Sunday, December 5, 2010

Inner Strength and Hard Lessons

One of the things I have been struggling with while working with DCS has been my unwillingness to work with them before I had my Fifi and Buddy. I did go to an information meeting, but I quickly realized there was no way I would be able to do it. I couldn’t risk giving my heart to a child I might not get to keep. I wouldn’t risk my own broken heart, even to save theirs.

So I got on a plane and went far, far away to find the most “sure thing” adoption I could find. And I loved it. I loved Russia and the travel. I loved the people in Russia. I loved my babies’ squishy little cheeks and bobbly heads. And I really loved that the minute we lifted off the runway toward home when I knew they were mine forever.

If the dollar weren’t weak. If the cost of another adoption from Russia weren’t so out of control and out of reach. If I was independently wealthy, I’d go back. In a heartbeat. I say to myself that I wouldn’t. That the price is so high it boarders on child trafficking. But I know in my heart if I could do it, I would do it again. But I can’t. And I’ve made peace with that. Mostly.

But I worry too. My children have changed so much in my life…and fortified my heart. They have helped me understand that loving a child will always be a benefit to that child. Any time spent in a functional, loving environment will make a difference to them, even if that family isn’t theirs to keep.

But while I worry less about my heart break and I worry more about Fifi and Buddy. I’ve explained the differences to them. They understand about their birthmothers and they know they lived first in a baby house in Russia until I came for them. They understand the children who come to live with us may not stay…that in this country the children stay with families instead of in a baby house, until their families can care for them or new parents are found. They understand this in theory, but I am worried about how they will handle saying goodbye to a friend. And if they can embrace a new brother or sister after thinking of them as just a visitor.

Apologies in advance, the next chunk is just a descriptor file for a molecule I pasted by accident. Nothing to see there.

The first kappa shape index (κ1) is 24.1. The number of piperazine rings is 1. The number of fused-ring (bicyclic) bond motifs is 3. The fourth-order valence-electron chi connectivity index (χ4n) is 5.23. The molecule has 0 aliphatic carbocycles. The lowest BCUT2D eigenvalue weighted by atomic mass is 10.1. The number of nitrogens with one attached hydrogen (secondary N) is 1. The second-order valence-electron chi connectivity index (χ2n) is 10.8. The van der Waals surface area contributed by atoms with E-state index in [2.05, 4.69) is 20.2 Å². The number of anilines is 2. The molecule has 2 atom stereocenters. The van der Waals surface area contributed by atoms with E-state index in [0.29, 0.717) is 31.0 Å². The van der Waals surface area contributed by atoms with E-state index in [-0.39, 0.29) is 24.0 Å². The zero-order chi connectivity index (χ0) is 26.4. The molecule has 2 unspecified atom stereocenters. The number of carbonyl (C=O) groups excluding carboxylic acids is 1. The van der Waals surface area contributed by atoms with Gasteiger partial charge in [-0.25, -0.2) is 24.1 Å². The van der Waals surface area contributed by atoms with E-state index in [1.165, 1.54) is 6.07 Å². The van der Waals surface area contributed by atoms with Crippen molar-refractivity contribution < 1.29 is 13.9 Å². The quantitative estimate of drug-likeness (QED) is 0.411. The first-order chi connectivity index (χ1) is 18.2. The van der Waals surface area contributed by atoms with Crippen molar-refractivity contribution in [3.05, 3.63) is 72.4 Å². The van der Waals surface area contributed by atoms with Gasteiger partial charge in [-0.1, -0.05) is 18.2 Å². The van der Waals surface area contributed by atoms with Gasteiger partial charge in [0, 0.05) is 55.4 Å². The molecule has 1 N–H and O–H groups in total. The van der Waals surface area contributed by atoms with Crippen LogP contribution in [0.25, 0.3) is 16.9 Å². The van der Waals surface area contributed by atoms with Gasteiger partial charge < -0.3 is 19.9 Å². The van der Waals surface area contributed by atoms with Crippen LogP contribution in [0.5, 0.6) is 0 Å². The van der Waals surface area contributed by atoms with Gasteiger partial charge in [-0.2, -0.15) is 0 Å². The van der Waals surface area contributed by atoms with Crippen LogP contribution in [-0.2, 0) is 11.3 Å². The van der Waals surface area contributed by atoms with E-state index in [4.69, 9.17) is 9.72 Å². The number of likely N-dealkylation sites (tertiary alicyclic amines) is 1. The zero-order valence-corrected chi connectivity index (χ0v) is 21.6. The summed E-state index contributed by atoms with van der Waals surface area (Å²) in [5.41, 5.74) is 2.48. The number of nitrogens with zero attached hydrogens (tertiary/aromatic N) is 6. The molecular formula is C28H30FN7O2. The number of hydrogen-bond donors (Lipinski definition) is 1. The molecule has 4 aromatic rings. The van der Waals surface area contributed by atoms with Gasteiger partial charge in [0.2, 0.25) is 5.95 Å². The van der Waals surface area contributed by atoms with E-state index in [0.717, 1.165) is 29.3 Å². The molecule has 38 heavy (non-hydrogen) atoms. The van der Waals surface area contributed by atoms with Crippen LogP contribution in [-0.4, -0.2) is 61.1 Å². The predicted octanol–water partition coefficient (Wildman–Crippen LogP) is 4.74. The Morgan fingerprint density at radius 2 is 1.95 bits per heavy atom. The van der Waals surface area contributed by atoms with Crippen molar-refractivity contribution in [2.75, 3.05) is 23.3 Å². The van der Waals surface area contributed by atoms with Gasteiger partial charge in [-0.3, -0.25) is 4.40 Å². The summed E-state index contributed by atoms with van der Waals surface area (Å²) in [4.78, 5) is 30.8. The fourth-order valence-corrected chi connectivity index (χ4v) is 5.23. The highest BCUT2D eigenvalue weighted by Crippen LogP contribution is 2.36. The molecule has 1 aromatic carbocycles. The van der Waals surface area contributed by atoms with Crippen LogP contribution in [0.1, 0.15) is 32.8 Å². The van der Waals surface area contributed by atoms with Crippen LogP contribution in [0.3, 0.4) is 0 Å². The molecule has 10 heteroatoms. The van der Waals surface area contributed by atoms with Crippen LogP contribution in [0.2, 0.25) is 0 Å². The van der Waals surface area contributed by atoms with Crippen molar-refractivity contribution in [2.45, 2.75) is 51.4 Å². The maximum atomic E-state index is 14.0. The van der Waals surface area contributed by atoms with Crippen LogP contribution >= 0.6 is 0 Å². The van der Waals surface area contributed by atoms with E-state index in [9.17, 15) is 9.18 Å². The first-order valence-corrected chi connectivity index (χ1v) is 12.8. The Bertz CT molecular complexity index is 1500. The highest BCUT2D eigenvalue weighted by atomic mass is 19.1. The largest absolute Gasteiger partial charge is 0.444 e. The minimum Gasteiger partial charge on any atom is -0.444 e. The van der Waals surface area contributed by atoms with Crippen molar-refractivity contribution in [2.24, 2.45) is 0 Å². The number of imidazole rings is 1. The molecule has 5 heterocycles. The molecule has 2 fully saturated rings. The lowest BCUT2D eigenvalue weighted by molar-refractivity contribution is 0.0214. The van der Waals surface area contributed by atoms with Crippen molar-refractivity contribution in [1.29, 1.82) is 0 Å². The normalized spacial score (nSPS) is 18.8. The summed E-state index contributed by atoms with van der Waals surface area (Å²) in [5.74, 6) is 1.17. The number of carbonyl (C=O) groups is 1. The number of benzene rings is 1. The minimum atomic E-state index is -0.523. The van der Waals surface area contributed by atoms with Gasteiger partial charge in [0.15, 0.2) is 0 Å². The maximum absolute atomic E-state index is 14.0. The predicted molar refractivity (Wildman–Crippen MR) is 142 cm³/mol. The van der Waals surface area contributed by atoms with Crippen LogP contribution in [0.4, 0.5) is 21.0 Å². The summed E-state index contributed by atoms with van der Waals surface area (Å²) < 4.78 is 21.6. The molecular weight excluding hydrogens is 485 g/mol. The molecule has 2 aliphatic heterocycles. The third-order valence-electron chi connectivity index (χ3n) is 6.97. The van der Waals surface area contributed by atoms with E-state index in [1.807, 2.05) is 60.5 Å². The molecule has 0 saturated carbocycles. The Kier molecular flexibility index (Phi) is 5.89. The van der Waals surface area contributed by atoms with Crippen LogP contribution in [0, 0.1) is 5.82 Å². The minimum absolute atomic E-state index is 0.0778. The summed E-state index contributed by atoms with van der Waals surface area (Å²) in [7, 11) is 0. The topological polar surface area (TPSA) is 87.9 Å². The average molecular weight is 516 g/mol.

But as I laid awake last night I remembered that my job as their mother—their adoptive mother in particular, is not only to teach them how to love. While it might not always seem so, learning to love someone is the easy part. The other thing I must teach them if they are to become happy adults with healthy relationships, is how to let go.

Parents teach this to children without ever really thinking about it. I mean, the entire gold fish and hamster industry exists so that kids are exposed to death. Why else would parents choose such fragile pets with short life expectancies? Why not a turtle or a parrot? Because you don’t want their first experience with death to be Grandma or Grandpa or even Great Aunt Mildred.

As much as I want to protect them from anyone and anything that might cause them pain, I know I can’t do that. Moreover, I know I SHOULDN’T do that. My children need to learn to handle the painful situations that come to every life without turning to drugs or alcohol or other unsafe behavior. They need to know they will feel pain, but it will subside in time. They need to learn to grieve, understand its okay to cry and in the end, learn to let go.

As much as I hate it, I need to allow them to find and cultivate their own inner strength because it will always be there for them—even when I won’t.

Being a foster family will do help me teach them an important life lesson...and help another child have a life.  Seems like a win-win situation to me.